This should give us pause for reflection when we are thinking about the new year and what we can do to deepen our connection to Shabbos – protecting it and making sure that its sacred energy, its love, its warmth, its faith is really at the centre of our lives in the most powerful way. The Meshech Chochma says that our sages, by instituting the prohibition of blowing the shofar on Rosh Hashanah when it falls on a Shabbos, were actually performing an act of tremendous self-sacrifice on the part of the Jewish people because we rely on the shofar. The shofar is there to inspire us to repentance. It’s there to bring us closer to Hashem. It’s also there to help us find favour in the eyes of Hashem at this time of judgment, because it is a reminder of the incredible dedication of Isaac, our forefather, and it is a reminder of the incredible merit of generations of Jews who showed total dedication to Hashem.
So, on a spiritual level, the shofar helps us to find favour in the eyes of Hashem at this time of judgment, our sages say. Yet, we gave this up for the sake of Shabbos, because, as the Meshech Chochma explains, Shabbos is about declaring that Hashem created this world. It is about declaring our faith in Him as our Creator. It is about testifying that He is the Master of the Universe, that Shabbos is so important to Him, and to us, and therefore we made that sacrifice to give up the shofar for the sake of Shabbos. He says that in return, Hashem regards the merit of us keeping Shabbos on first day Rosh Hashanah as an incredible merit to come before Him at this time of judgment. So, we sacrifice, we give up the merit of the shofar in order to be totally dedicated to Hashem and to make a declaration about the importance of Shabbos, and Hashem responds by saying that He will see our dedication to Shabbos as giving us the same merit as hearing the shofar. And that kind of beautiful, reciprocal relationship between us and G-d, says the Meshech Chochma, stands at the heart of so much of what we do.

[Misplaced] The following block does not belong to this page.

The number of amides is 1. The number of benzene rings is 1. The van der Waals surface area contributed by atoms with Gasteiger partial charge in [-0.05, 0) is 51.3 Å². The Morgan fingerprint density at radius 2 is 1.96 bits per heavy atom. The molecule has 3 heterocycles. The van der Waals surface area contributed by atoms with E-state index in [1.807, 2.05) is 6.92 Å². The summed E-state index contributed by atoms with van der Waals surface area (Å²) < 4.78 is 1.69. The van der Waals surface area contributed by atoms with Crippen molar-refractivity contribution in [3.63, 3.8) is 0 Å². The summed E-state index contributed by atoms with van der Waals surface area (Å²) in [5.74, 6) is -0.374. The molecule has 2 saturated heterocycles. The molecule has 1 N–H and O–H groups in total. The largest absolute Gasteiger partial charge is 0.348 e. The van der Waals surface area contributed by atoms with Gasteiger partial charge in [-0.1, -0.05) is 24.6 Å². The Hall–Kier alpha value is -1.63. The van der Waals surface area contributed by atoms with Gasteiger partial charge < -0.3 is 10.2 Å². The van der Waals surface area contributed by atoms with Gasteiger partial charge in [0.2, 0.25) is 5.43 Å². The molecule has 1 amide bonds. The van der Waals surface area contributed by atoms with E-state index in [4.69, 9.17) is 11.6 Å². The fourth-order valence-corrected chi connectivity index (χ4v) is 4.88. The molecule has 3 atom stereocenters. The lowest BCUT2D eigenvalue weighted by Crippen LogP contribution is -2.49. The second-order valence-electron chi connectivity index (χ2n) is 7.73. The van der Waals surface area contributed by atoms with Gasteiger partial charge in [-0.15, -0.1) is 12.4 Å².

He points out the Gemara that says that in our tefillin, we declare the unity of Hashem: “Shema Yisrael, Hashem Elokeinu, Hashem Echad”. We declare that G-d is One. There is also a heavenly pair of tefillin – G-d’s tefillin. In this heavenly tefillin, the verse is: “Who is like your people Israel, one nation in the world.” We are declaring His unity, He is declaring our unity. We are declaring our love for Him, He is declaring His love for us. It is that sense of reciprocity, of mutual love – we set aside shofar because we care so much about the declaration of faith that Shabbos makes in the world. And Hashem cares so much about us that He regards our Shabbos as giving us the same merit as the shofar on that first day of Rosh Hashanah.
So friends, as we prepare for Rosh Hashanah this year, remember that on first day Rosh Hashanah, perhaps one of the most powerful statements we are going to make is not about what we are going to do, but about what we are not doing. Then think about how we can all make Shabbos a deeper, more connected part of who we are – that 5781 should be the year of Shabbos. Rosh Hashanah, the first day of the year, starts on a Shabbos – so let us make this the year that we grow and we develop our connection to Shabbos and we make it even more central to our lives. Let us keep it and protect it and celebrate it and connect ourselves to Hashem on Shabbos, and to our families, and to ourselves, and make it a sacred, uplifting and inspiring day each and every single week – let this be the year of Shabbos.
I want to wish everyone a shana tova umetukah, a good year and a sweet year, ketiva v’chasima tova – may we be written and sealed for a year of health and of healing, of goodness and of blessing.